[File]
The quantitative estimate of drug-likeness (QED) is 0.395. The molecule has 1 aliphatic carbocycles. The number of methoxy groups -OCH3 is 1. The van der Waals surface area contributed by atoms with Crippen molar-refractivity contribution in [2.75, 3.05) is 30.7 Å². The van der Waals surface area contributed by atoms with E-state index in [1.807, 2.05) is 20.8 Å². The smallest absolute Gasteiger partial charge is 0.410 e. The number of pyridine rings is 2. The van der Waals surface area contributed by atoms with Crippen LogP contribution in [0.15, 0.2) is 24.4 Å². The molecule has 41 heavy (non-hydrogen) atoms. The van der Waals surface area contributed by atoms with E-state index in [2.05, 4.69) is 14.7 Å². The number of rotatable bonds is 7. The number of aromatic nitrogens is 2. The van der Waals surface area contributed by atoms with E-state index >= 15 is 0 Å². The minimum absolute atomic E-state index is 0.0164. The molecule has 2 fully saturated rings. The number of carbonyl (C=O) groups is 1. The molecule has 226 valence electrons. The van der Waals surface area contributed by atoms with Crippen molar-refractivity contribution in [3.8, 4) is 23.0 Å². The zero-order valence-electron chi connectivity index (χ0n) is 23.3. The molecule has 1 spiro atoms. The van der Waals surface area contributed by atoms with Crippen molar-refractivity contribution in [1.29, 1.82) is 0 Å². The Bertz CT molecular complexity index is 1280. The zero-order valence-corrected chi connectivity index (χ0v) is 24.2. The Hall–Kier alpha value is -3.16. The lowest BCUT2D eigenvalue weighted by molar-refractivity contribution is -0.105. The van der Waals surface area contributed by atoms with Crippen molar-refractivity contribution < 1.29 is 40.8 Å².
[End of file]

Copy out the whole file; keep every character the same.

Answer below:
The quantitative estimate of drug-likeness (QED) is 0.395. The molecule has 1 aliphatic carbocycles. The number of methoxy groups -OCH3 is 1. The van der Waals surface area contributed by atoms with Crippen molar-refractivity contribution in [2.75, 3.05) is 30.7 Å². The van der Waals surface area contributed by atoms with E-state index in [1.807, 2.05) is 20.8 Å². The smallest absolute Gasteiger partial charge is 0.410 e. The number of pyridine rings is 2. The van der Waals surface area contributed by atoms with Crippen LogP contribution in [0.15, 0.2) is 24.4 Å². The molecule has 41 heavy (non-hydrogen) atoms. The van der Waals surface area contributed by atoms with E-state index in [2.05, 4.69) is 14.7 Å². The number of rotatable bonds is 7. The number of aromatic nitrogens is 2. The van der Waals surface area contributed by atoms with E-state index >= 15 is 0 Å². The minimum absolute atomic E-state index is 0.0164. The molecule has 2 fully saturated rings. The number of carbonyl (C=O) groups is 1. The molecule has 226 valence electrons. The van der Waals surface area contributed by atoms with Crippen molar-refractivity contribution in [3.8, 4) is 23.0 Å². The zero-order valence-electron chi connectivity index (χ0n) is 23.3. The molecule has 1 spiro atoms. The van der Waals surface area contributed by atoms with Crippen molar-refractivity contribution in [1.29, 1.82) is 0 Å². The Bertz CT molecular complexity index is 1280. The zero-order valence-corrected chi connectivity index (χ0v) is 24.2. The Hall–Kier alpha value is -3.16. The lowest BCUT2D eigenvalue weighted by molar-refractivity contribution is -0.105. The van der Waals surface area contributed by atoms with Crippen molar-refractivity contribution < 1.29 is 40.8 Å².